Power cord identification is more indispensable than you might think. Contractors, data center managers, and anyone else who works with electrical cables know the headache of identifying an individual cable in a mass of wiring. For efficiency and accuracy while working with electrical cables, it helps to learn various tips and tricks for identifying your power cords. It’s easier than you might assume; it only involves counting cable prongs and receptables and accurately labeling cords. Keep reading to discover some quick tips for distinguishing the common types of cables.
Inspect the Number of Prongs
The number of prongs on a power cord is your first clue to identifying your cords quickly. NEMA 1-15P are common power cables that feature two-pronged plugs. The non-polarized version of this cord features two straight blades of equal width, while polarized plugs feature one prong that is wider than the other. NEMA 5-15P cords feature three-prong plugs, which are compatible with some of the most common extension cables and outlets. Three-prong plugs feature two blades of equal width and a longer, rounded ground pin. There are various other pronged connectors, such as those for appliances and electrical use. Look to their distinctive prongs for efficient identification.
Check the Receptacles
If the pronged end of your cable is hidden or out of reach, the receptacle end of a power cord will also help you identify the cable. It’s crucial to notice the distinctions between receptacles, especially when identifying a cord you need for an outlet, appliance, or other application. The receptacles will match the plug type of the cord; however, this end will feature holes that accept prongs. For example, NEMA 1-15R cords feature two holes that match up to the two-prong plug type on the other end of the cable. NEMA 5-15R cables feature three-prong receptacles, and cables for electronics and appliances usually only feature connectors. Once you’ve identified your cables, you can organize them via labeling and using color coordination.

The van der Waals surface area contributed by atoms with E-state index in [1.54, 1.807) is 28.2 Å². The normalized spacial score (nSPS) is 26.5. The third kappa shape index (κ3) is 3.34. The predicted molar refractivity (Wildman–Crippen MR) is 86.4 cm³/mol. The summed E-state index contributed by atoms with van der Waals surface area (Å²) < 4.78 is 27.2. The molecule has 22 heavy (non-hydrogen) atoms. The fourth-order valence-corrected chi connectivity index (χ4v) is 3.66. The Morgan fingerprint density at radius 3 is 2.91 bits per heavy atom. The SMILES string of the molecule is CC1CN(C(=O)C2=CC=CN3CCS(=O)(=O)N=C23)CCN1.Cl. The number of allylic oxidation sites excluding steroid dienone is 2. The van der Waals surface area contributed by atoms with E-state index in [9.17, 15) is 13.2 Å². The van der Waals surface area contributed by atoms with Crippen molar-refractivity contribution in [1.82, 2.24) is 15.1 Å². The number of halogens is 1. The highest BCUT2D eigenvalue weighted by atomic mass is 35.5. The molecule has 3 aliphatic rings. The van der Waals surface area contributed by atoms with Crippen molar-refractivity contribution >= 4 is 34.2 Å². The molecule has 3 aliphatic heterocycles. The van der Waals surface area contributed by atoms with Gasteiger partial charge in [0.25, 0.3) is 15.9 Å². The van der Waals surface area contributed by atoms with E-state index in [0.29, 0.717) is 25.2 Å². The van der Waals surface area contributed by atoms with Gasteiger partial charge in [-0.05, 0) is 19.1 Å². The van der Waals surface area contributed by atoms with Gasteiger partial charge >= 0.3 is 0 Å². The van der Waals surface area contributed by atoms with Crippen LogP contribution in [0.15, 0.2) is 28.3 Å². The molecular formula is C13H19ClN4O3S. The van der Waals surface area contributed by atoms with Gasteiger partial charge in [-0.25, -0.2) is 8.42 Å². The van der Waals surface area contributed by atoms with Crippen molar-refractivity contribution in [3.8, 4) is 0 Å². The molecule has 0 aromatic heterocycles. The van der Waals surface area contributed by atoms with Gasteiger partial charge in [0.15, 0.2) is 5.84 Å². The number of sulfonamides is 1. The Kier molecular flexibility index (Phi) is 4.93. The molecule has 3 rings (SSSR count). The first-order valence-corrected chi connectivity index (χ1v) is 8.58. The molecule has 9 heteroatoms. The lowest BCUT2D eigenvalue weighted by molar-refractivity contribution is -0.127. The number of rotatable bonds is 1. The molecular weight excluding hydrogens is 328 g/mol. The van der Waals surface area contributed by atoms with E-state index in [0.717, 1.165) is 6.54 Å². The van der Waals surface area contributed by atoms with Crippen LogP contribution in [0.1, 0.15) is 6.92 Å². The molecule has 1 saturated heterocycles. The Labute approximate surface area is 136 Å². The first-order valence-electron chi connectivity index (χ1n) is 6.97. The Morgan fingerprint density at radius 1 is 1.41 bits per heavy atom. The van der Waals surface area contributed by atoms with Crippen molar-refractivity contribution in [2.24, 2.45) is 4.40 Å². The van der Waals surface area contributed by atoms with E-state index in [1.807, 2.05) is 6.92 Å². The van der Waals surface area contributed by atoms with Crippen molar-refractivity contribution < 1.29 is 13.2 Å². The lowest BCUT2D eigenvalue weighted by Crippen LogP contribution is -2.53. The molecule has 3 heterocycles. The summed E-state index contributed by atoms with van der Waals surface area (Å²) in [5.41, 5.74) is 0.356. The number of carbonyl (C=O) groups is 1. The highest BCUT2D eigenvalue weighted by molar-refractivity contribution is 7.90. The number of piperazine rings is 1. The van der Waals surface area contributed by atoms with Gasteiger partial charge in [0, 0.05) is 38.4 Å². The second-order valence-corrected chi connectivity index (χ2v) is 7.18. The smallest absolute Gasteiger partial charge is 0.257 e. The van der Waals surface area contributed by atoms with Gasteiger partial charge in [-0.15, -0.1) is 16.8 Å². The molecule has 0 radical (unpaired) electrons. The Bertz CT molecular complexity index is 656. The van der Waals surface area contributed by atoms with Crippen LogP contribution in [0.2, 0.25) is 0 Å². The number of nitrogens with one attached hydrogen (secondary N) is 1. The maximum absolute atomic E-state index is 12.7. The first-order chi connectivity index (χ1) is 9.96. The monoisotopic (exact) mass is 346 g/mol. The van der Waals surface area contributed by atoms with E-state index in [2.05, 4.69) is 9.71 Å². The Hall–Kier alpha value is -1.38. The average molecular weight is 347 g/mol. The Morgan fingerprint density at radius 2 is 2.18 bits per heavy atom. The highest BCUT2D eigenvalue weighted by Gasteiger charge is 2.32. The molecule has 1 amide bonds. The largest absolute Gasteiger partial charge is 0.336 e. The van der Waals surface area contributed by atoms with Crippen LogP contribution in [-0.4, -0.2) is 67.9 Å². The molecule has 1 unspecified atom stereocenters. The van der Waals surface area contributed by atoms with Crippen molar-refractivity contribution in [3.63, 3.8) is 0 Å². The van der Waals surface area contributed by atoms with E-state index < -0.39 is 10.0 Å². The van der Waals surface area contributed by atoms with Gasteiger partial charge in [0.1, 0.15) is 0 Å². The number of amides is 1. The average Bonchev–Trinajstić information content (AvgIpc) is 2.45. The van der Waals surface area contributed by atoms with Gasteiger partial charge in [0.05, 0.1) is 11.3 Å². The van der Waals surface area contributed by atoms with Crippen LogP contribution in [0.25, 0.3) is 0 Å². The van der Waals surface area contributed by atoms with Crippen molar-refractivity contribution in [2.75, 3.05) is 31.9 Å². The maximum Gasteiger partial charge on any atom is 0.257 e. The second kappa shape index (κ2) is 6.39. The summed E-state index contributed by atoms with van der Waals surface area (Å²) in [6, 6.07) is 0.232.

Label Your Cords and Cables
If your data center power cords come in many similar colors and connectors or are constantly getting tangled, it may help to label your individual cables. Tracing your individual cables back to their units can be time-consuming. Consider using a label maker to create labels for your individual cables and their appliances. Even something as simple as printing the name of the cable or appliance on a strip of painter’s tape and attaching it to the outside of your cable can help you quickly identify them. Cord labeling is one of several best practices in cable management for your data center.
Hopefully, these tips and tricks for identifying power cords have helped you understand some of the basic differences between common cord types. Use these tips to accurately identify cables on the job or keep your electrical wiring organized at home. Explore our blogs to learn more about power cord identification and other tips for keeping your data center organized.